Metacarpophalangeal joint implant arthroplasty with a Silastic spacer.

    loading  Checking for direct PDF access through Ovid


We evaluated Silastic implant arthroplasty in the metacarpophalangeal joints of rheumatoid patients by a prospective analysis of the cases of twenty-eight patients. One hundred and fifteen such implants were followed for an average of fifty-four months (range, twenty-four to 125 months). The postoperative active motion of the metacarpophalangeal joint averaged 43 degrees, from 13 degrees of extension to 56 degrees of flexion. The average range of active motion of the metacarpophalangeal joint increased 17 degrees over preoperative values. Ulnar drift recurred in forty-nine fingers (43 per cent), and fracture of the spacer occurred in twenty-four joints (21 per cent). The sites of three spacers became infected, and treatment required the amputation of one finger. Preoperative and postoperative key pinch and grip strengths were unchanged. Patient satisfaction was high; twenty patients (71 per cent) experienced significant pain relief, nineteen patients (68 per cent) felt that they had much better hand function, and twenty-three patients (82 per cent) thought that the cosmetic appearance of the hand was improved.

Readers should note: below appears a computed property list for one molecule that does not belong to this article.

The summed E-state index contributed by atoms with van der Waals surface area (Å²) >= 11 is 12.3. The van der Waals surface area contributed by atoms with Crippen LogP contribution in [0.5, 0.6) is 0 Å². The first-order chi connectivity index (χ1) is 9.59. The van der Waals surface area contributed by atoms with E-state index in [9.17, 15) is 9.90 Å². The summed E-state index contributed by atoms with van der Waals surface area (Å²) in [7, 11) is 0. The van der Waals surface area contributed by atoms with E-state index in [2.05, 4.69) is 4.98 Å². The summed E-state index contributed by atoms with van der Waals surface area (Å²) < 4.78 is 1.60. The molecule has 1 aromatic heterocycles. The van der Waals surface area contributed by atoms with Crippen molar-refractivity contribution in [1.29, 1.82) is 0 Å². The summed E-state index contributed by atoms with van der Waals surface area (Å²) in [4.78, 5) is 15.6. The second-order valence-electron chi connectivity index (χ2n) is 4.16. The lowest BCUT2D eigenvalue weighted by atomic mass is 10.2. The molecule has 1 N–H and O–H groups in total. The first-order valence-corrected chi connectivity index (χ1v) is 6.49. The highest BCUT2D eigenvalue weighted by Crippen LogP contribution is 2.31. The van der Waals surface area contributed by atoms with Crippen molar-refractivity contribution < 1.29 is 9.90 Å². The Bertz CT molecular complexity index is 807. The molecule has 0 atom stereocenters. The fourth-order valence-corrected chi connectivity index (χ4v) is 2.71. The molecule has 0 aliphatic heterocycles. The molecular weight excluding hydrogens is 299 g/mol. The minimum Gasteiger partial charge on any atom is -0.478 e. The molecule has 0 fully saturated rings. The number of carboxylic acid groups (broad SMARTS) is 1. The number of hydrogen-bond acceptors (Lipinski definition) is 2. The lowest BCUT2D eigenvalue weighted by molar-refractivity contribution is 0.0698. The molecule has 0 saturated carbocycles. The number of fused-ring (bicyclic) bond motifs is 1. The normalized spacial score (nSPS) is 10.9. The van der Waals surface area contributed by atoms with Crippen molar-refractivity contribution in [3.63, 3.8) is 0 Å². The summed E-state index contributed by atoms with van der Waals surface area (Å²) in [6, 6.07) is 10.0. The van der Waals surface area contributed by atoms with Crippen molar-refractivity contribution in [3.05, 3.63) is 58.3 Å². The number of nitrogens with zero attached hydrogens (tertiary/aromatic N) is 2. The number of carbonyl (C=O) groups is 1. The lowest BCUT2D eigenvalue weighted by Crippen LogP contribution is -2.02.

loading  Loading Related Articles

Join Ovid Insights!

Benefits of Ovid Insights Include:

  • Consolidated email digests of the latest research in your favorite topics
  • A personalized dashboard of your topics all on one page 
  • Tools to bookmark and share articles of interest
  • Ability to customize and save your own searches

Register with Ovid Insights »